Adelphi Theatre, London – 4 September 2016
Bumblescratch is a ‘ratty’ epic. Thirty-eight songs, mostly sung by Darren Day in a blonde beehive wig rescued from Mari Wilson’s dumpster. Kid co-star Ilan Galkoff is excellent as a sort of Stuart Little to Day’s Rat Thenardier and Michael Xavier gives the campest pirate since Robert de Niro in Stardust.
Otherwise, it proves that despite the modernisations of the format in Hamilton the prototype for a through-sung musical remains 1980s Les Misérables from which some songs seem ‘affectionately derived’, and that a clutch of Hogarthian chorus girls and a plague-ridden whore eaten live on stage by rodents make it a dubious outing for the kiddies.
This was a single Sunday night performance for a theatrical charity, but also professionally filmed to drum up investment for a full-scale production. So it would be unfair to review set, costumes, choreography or even performances since they didn’t have the same rehearsal time and production values as, say, the $11 million thrown at the Leicester opening of Finding Neverland.
Darren Day is a capable singer, and a popular showman. But his persistent adhesion to the spotlight is itself a problem. Firstly, you could only produce Bumblescratch professionally with a leading man who was also comedian, singer and major putter of bums on seats from his extensive fan base. Brian Conley was in the audience, possibly to size things up. But you’d never be able to cast it in a college or AmDram society – which is where writers derive a lot of royalties – since the rest of the company would kill whoever played Day’s part for hogging 75% of the show.
It’s written by Robbie Sherman, whose father and uncle wrote Mary Poppins, Chitty Chitty Bang Bang and a string of stuff for Disney. This is a big and diligent piece of work but if a talent for composing were hereditary, Stella McCartney would be playing Wembley.
In the same way that Richard Rodgers’ grandson Adam Guettel didn’t make a better job of Floyd Collins, Sherman’s work feels studied and derived, and far too many of the songs sound like each other. This show doesn’t have a fraction of the inspired originality and variety of music and lyrics in Tim Minchin’s Matilda or Groundhog Day.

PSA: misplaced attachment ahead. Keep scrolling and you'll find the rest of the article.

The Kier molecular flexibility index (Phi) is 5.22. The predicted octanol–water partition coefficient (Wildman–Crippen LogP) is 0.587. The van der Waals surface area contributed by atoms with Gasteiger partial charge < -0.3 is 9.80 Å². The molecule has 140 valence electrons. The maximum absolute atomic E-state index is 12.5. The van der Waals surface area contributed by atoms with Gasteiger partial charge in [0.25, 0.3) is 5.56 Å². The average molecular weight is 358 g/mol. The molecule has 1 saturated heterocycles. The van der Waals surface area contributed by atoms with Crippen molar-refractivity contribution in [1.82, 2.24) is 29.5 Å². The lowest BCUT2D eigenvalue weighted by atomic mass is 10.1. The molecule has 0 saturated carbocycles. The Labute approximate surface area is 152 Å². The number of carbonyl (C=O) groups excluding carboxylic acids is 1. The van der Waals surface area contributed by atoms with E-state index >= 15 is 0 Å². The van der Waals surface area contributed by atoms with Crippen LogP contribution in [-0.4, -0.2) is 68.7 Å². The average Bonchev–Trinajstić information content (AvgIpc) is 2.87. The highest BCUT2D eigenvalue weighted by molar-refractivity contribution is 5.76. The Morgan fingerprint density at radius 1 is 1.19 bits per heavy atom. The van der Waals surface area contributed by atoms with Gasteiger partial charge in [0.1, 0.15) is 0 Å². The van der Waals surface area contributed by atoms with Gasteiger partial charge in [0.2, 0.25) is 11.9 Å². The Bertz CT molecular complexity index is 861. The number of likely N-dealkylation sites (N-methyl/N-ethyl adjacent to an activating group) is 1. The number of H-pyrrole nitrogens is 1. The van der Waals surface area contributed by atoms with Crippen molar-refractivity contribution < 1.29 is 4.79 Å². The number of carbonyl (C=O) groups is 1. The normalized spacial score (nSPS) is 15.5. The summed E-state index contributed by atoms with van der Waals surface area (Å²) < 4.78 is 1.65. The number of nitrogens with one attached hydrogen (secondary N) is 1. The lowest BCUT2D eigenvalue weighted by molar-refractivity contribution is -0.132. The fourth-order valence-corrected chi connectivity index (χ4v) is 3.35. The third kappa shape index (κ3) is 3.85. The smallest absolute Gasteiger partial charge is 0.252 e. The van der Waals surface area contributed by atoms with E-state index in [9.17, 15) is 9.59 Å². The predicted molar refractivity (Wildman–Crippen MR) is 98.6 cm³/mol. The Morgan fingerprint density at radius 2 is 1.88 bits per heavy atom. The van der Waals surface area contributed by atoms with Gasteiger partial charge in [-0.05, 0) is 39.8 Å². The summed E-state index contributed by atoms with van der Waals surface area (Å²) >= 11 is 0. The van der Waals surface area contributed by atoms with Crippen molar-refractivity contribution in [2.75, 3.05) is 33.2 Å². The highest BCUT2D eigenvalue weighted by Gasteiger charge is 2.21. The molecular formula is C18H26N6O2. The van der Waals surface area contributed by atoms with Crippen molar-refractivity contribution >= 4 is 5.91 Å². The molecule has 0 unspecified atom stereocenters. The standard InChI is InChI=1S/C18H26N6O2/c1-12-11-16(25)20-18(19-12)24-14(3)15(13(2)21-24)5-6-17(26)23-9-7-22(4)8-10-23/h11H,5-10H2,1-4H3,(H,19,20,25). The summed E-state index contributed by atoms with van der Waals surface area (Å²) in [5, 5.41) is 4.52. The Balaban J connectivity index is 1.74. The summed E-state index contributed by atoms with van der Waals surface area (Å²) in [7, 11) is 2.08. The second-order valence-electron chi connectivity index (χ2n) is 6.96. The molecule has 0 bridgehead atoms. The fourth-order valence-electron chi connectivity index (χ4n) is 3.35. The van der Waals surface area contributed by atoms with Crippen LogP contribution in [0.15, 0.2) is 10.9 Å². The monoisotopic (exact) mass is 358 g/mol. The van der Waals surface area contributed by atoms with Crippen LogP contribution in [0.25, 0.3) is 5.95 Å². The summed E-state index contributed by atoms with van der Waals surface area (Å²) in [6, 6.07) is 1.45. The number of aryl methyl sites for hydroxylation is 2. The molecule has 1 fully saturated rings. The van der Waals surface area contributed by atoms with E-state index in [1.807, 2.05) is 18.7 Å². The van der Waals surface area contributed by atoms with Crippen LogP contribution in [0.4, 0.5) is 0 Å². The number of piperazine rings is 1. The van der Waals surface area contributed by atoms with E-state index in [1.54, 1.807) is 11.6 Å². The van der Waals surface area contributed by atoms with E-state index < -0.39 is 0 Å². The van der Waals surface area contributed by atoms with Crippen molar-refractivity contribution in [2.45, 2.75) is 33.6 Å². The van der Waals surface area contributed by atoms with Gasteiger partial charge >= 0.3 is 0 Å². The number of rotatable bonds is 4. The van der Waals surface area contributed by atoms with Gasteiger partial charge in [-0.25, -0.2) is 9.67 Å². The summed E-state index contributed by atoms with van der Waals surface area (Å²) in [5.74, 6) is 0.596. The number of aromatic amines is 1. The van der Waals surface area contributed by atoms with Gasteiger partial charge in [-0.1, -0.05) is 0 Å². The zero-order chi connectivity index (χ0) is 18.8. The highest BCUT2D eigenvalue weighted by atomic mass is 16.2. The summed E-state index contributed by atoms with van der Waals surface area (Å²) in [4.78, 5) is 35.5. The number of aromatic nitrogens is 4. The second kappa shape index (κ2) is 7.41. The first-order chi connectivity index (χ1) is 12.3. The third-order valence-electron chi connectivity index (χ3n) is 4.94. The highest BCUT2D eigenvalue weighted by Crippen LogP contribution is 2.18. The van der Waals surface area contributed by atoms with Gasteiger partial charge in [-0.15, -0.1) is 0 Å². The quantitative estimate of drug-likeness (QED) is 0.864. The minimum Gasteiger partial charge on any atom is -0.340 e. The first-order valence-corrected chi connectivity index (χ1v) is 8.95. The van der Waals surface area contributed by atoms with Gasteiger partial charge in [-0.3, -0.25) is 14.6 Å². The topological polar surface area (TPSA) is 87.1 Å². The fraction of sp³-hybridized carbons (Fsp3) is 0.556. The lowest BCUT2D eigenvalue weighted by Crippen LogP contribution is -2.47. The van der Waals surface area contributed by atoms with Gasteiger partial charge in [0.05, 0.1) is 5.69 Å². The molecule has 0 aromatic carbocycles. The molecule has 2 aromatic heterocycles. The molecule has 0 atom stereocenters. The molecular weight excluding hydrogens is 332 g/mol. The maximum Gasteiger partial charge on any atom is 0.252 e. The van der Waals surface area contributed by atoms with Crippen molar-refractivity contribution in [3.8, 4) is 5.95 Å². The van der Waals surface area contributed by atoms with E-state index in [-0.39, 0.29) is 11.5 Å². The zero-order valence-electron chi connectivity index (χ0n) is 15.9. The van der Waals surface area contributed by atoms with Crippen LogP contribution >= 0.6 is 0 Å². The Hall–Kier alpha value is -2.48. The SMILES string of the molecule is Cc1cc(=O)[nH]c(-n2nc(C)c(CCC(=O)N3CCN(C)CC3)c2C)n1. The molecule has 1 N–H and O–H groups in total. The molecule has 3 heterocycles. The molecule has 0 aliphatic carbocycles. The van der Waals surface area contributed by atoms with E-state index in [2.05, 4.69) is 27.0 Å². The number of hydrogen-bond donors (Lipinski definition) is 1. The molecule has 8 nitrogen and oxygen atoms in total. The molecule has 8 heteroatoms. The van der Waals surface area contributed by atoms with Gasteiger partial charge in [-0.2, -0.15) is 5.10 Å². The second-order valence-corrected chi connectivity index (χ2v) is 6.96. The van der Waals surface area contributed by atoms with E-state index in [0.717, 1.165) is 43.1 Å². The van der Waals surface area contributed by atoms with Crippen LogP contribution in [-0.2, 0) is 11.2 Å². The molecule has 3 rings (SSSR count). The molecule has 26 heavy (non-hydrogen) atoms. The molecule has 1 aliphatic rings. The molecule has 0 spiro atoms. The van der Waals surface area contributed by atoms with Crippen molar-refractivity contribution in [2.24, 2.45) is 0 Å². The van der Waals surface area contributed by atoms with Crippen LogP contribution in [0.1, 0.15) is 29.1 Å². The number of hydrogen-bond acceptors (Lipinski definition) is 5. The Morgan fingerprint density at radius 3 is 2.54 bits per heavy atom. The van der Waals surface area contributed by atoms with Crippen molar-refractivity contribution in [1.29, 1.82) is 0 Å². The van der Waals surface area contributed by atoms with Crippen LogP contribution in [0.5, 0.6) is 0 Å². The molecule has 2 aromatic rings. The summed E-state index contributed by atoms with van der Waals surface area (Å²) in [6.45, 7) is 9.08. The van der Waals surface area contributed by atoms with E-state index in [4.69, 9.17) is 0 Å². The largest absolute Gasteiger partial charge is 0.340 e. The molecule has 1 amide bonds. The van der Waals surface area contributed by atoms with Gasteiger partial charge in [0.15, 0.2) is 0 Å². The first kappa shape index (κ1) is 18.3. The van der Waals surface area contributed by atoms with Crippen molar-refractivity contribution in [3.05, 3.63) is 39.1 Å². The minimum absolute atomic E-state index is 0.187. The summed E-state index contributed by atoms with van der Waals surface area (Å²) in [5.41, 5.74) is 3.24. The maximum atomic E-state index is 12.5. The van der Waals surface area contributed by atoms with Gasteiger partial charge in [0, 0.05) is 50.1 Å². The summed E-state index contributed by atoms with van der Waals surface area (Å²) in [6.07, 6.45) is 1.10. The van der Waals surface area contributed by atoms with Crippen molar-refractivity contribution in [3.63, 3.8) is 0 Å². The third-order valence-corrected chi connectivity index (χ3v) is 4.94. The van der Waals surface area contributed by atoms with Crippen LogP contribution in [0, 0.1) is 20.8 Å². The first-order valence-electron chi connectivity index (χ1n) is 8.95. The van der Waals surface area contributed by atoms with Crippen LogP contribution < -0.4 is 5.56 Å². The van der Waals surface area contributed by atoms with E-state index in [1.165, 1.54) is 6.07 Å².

Although some rhymes need reconsidering, the lyrics to Bumblescratch are often ‘clever’ but it’s doubtful whether the intended audience would appreciate their complexities or keep children’s attention span through two and a half hours of a through-sung show. Again, Matilda leavens the density of its lyrics with dialogue and comedy.
The narrative tracks the characters through the streets of 17th century London up to and including the Great Fire of 1666. King Rat Melbourne Bumblescratch adopts a young orphan Stuart Little rodent as his apprentice calling him Perry – ‘after the place in France’. Yes, quite. When he’s lying injured and in the first act closer Day sings something like ‘Perry, Perry … rat’ it sounds like a horrible accident in Nando’s.
In an abrupt and mawkishly-constructed scene, Perry falls for ‘Thamesa’ the daughter of a London baker who wails something not unlike Joanna’s ‘Green Finch and Linnet Bird’ from Sweeney Todd. Guess where the Great Fire of London starts.
This is still a workshop. The on-stage workload needs shifting from Melbourne Bumblescratch to ancillary characters who are better delineated, and Sherman could invite collaboration from a modernizing lyricist. However, it’s still a musical comedy rooted in the last century and whilst it’s a welcome original story rather than made from yet another movie – it doesn’t push the envelope enough.
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